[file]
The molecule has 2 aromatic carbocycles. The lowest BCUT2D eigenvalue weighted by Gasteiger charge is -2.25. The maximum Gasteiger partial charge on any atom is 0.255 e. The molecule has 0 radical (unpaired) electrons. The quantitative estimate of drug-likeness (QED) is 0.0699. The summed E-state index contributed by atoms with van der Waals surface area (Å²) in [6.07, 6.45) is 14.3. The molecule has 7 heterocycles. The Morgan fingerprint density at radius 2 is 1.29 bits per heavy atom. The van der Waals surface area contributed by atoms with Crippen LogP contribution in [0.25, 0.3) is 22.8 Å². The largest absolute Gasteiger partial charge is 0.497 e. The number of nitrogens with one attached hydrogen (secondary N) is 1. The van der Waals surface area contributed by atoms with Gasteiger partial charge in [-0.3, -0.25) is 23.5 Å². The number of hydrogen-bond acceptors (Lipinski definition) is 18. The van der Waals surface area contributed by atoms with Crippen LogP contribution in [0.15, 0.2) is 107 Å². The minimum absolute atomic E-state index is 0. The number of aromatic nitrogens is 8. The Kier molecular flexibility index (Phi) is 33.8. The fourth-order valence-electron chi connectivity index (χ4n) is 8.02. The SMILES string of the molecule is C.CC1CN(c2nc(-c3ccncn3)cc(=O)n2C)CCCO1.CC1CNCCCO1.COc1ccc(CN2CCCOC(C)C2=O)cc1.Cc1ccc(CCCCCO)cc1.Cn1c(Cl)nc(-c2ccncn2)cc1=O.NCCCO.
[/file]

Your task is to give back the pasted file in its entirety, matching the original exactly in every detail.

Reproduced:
The molecule has 2 aromatic carbocycles. The lowest BCUT2D eigenvalue weighted by Gasteiger charge is -2.25. The maximum Gasteiger partial charge on any atom is 0.255 e. The molecule has 0 radical (unpaired) electrons. The quantitative estimate of drug-likeness (QED) is 0.0699. The summed E-state index contributed by atoms with van der Waals surface area (Å²) in [6.07, 6.45) is 14.3. The molecule has 7 heterocycles. The Morgan fingerprint density at radius 2 is 1.29 bits per heavy atom. The van der Waals surface area contributed by atoms with Crippen LogP contribution in [0.25, 0.3) is 22.8 Å². The largest absolute Gasteiger partial charge is 0.497 e. The number of nitrogens with one attached hydrogen (secondary N) is 1. The van der Waals surface area contributed by atoms with Gasteiger partial charge in [-0.3, -0.25) is 23.5 Å². The number of hydrogen-bond acceptors (Lipinski definition) is 18. The van der Waals surface area contributed by atoms with Crippen LogP contribution in [0.15, 0.2) is 107 Å². The minimum absolute atomic E-state index is 0. The number of aromatic nitrogens is 8. The Kier molecular flexibility index (Phi) is 33.8. The fourth-order valence-electron chi connectivity index (χ4n) is 8.02. The SMILES string of the molecule is C.CC1CN(c2nc(-c3ccncn3)cc(=O)n2C)CCCO1.CC1CNCCCO1.COc1ccc(CN2CCCOC(C)C2=O)cc1.Cc1ccc(CCCCCO)cc1.Cn1c(Cl)nc(-c2ccncn2)cc1=O.NCCCO.